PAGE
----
NFTs or non-fungible tokens have been a revelation in the cryptocurrency industry. They have allowed artists to bring their work to millions of people around the world with ease.
NFTs have also found utility beyond art; brands have used them to give customers exclusive access to events, products and experiences. As such, these digital assets have become popular in recent years.
As amazing as they are, however, NFTs present issuers and users with a big problem. While NFTs themselves do not cause pollution or harm the environment, the process of creating them can.
So this World Environment Day, let’s dig a little deeper into the problem, examine one promising solution, green NFTs, and find out if they can really make a difference.
Most NFTs are mostly minted on Proof-of-Work (PoW) blockchains like Ethereum. These blockchains require huge amounts of computing power for their mining process.
Miners need to use powerful hardware that consumes large amounts of electricity. Any operation that consumes a lot of electricity also leaves a large carbon footprint. This is why PoW blockchains constantly receive criticism from lawmakers and environmentalists.
Also, in PoW blockchains, miners are always competing to be the fastest among their peers. Their mining rewards depend on how fast they can process transactions. The transaction data they validate is grouped into blocks and added to the blockchain.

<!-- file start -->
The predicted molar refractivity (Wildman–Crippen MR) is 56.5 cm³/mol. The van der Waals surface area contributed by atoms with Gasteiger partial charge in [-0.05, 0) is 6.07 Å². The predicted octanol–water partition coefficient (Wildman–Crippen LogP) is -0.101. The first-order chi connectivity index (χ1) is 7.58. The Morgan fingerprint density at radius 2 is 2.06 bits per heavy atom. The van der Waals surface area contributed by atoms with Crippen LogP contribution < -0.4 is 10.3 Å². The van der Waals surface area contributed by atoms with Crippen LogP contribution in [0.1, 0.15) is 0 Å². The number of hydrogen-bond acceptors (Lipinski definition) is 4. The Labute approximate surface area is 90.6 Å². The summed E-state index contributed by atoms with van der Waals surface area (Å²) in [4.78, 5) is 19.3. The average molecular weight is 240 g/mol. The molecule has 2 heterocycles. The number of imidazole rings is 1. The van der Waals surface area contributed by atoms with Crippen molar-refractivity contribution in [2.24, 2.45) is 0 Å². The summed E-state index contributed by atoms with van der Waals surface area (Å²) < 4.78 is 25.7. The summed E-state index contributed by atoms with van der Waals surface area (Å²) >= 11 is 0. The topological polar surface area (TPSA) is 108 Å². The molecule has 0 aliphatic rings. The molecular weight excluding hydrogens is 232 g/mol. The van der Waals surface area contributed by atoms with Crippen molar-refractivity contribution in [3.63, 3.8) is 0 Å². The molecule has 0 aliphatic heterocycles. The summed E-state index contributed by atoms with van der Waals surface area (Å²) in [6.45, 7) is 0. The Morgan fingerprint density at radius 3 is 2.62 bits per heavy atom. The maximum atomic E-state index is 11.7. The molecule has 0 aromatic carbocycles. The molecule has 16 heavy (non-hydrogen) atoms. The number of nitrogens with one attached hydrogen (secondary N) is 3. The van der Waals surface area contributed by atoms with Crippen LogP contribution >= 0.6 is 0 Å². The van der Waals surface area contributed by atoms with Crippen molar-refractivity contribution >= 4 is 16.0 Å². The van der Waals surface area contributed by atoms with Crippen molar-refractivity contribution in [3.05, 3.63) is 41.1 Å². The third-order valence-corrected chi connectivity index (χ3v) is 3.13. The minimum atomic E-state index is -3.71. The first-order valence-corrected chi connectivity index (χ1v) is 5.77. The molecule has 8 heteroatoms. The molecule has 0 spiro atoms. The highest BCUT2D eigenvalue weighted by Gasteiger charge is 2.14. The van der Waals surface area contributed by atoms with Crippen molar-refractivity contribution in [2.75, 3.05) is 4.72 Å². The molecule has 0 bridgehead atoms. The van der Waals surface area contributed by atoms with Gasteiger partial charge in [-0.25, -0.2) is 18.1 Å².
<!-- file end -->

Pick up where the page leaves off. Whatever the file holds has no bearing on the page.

The more blocks they complete, the higher their reward. Therefore, miners are incentivized to constantly upgrade/increase their mining power. This leads to higher energy consumption and a larger carbon footprint.
It is the same computing power that is deployed in the creation of new NFTs. According to the Ethereum Power Consumption Index, each NFT created on the Ethereum blockchain consumes 223.85 kilowatt-hours of electricity. That’s equivalent to more than seven days of energy consumed by an average American home.
Green NFTs are a possible solution
That’s right, green NFTs could provide a solution to this problem. The best part is that they are so simple. They are not some special digital assets, they are just NFTs that are minted on Proof-of-Stake (PoS) blockchains.
PoS blockchains do not require miners to dedicate massive amounts of computing power. Instead, they ask miners to commit crypto to the network to qualify as transaction validators.
Therefore, miners require very little computing power to verify transactions. Also, they can pledge more cryptocurrencies to increase their chances of becoming validators. This eliminates the entire rat race of adding more computing power and solving complex crypto puzzles.
Companies like OneOf and Serenade leverage the Tezos and Polygon blockchains to mint NFTs as they are extremely energy efficient. The Tezos blockchain only leaves an annual carbon footprint equivalent to that of the average 17 humans. The OneOf website claims that Tezos uses two million times less energy than any other blockchain for minting NFTs.
But will green NFTs really work?
That’s why, when the World Wide Fund for Nature (WWF) announced plans for a Polygon-powered NFT collection, it was met with widespread public objection. Although the project was intended to raise funds for wildlife conservation efforts, it faced severe criticism; some even went so far as to call it “grim”, “wacky” and “incredible”.
This despite the fact that WWF reiterated that “each transaction on Polygon produces only 0.206587559 grams of CO2”.
Therefore, the effectiveness of using Green NFT is still up for debate. However, one thing is for sure: they are definitely a welcome transition.
If more artists and brands switch to green NFTs, the environmental impact of these digital assets could be greatly reduced. And at this point, where the entire world is looking down the barrel of a climate crisis, every step, no matter how small, is a step in the right direction.
(Edited by : anand singha)